The legend of Saint Martin reminds us of the importance of altruism and mercy. This is how the tradition of the summer of Saint Martin was born
The first decade of November has always been characterised by a bizarre climatic phenomenon, the so-called summer of Saint Martin. It often happens that in the days immediately before and after 11 November, Saint Martin’s Day, the climate returns to being suddenly mild, only to worsen immediately afterwards. The legend of Saint Martin picturesquely narrates the reason for this last heartbeat of summer before the beginning of winter.
Martin of Tours was born in present-day Hungary, in the fourth century AD. Before becoming a bishop and later being proclaimed a Saint, Martin was a Roman soldier and served in the imperial guard. The legend of Saint Martin tells how one evening, during one of the surveillance rounds he was required to perform, Martin met a cold beggar, covered only by a few rags. The night was really cold, the sky was dripping with rain, and the soldier was pitied by that wretch who was trembling and who would surely die before dawn. So, without hesitation, he took off the white cloak that symbolised his belonging to the imperial guard, and with the sword he cut it in half, handing part of it to the poor man. At that moment the rain stopped, the clouds opened, and an unnatural warmth spread all around as if heaven had rejoiced for the piety and generosity of that young soldier.
A variant of the legend of Saint Martin states that, after meeting the beggar, the saint had met another man in even more miserable conditions and had given him the remaining part of his cloak, adapting to sleep in the cold. That night in a dream Jesus would appear to him who would thank him for having clothed him and saved him from the frost of the night.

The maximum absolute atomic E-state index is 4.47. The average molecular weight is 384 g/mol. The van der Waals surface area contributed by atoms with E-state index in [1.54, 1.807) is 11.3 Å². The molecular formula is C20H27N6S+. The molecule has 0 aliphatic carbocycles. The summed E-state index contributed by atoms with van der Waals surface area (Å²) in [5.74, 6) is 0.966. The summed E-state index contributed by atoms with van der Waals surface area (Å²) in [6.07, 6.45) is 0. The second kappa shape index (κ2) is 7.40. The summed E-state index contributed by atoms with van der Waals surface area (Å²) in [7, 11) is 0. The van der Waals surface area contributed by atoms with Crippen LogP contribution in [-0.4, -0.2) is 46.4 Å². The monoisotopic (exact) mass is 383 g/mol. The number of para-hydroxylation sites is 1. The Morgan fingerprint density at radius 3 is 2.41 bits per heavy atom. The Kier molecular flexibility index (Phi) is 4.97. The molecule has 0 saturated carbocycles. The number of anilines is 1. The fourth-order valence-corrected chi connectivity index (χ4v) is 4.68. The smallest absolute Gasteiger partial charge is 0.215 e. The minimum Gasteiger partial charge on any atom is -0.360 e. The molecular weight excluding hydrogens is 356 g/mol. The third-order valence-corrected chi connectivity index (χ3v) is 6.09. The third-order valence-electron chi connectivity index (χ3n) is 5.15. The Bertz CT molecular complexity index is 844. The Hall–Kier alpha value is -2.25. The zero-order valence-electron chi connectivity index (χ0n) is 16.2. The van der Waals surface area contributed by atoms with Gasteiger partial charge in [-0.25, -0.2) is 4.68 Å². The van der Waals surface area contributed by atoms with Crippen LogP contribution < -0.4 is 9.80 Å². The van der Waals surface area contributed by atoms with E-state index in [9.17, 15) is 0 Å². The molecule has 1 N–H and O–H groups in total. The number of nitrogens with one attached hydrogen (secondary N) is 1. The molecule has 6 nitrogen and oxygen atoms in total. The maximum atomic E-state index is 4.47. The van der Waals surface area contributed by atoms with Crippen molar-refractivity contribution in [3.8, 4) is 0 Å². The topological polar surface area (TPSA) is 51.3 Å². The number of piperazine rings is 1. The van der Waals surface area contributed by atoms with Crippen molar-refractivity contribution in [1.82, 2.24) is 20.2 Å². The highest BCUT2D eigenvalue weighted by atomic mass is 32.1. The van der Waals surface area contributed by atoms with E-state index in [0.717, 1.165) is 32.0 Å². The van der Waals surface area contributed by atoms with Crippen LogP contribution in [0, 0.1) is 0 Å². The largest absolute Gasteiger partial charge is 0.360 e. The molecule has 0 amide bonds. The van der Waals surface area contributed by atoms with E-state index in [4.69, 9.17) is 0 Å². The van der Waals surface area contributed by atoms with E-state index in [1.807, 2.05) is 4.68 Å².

In whatever way it is told, the legend of Saint Martin shows us an example of great altruism, generosity and mercy. After this surprising meeting, Martin wanted to be baptised and left military life. A prominent figure in Western medieval religious history, but also venerated by the Orthodox and Coptic churches, he was one of the founders of monasticism in the West, fought against Arian heresy and paganism, became Bishop of Tours and was renowned as a thaumaturge and great pastor of souls.
The summer of Saint Martin
Beyond the religious value of the history of Saint Martin, its festival has always coincided with popular peasant traditions and folk customs related to autumn and the changing of the seasons. Since ancient times, in the summer days of Saint Martin, the barrels were opened to taste the new wine, the roasts were harvested and cooked, and pumpkin products were consumed. In many Italian villages and towns, these traditions have been maintained even today, in the form of picturesque fairs. Even in the rest of Europe, the summer of Saint Martin is celebrated with characteristic festivals and customs. Many typical desserts prepared for the feast of Saint Martin, from the Venetian Dolce di San Martino, made of shortcrust pastry that is given the shape of the saint on horseback with sword and cloak, decorated with coloured sugar icing, candies and chocolates; to the Sicilian Saint Martin biscuits, flavoured with anise seeds and to be soaked in wine; to the sphinxes of Saint Martin, sweet pancakes always dear to the Sicilian tradition.
In certain areas of the Po Valley “Doing a Saint Martin” is still synonymous with “moving”. In fact, on the days that coincide with the summer of Saint Martin, the sharecroppers who worked in the large agricultural funds had finished their work. The fields were sown and, unless the owner renewed their contract, the farmers had to leave the farm and look for work elsewhere. So they took advantage of the mild climate of the summer of Saint Martin to leave, taking their belongings and family with them, to move to another farm.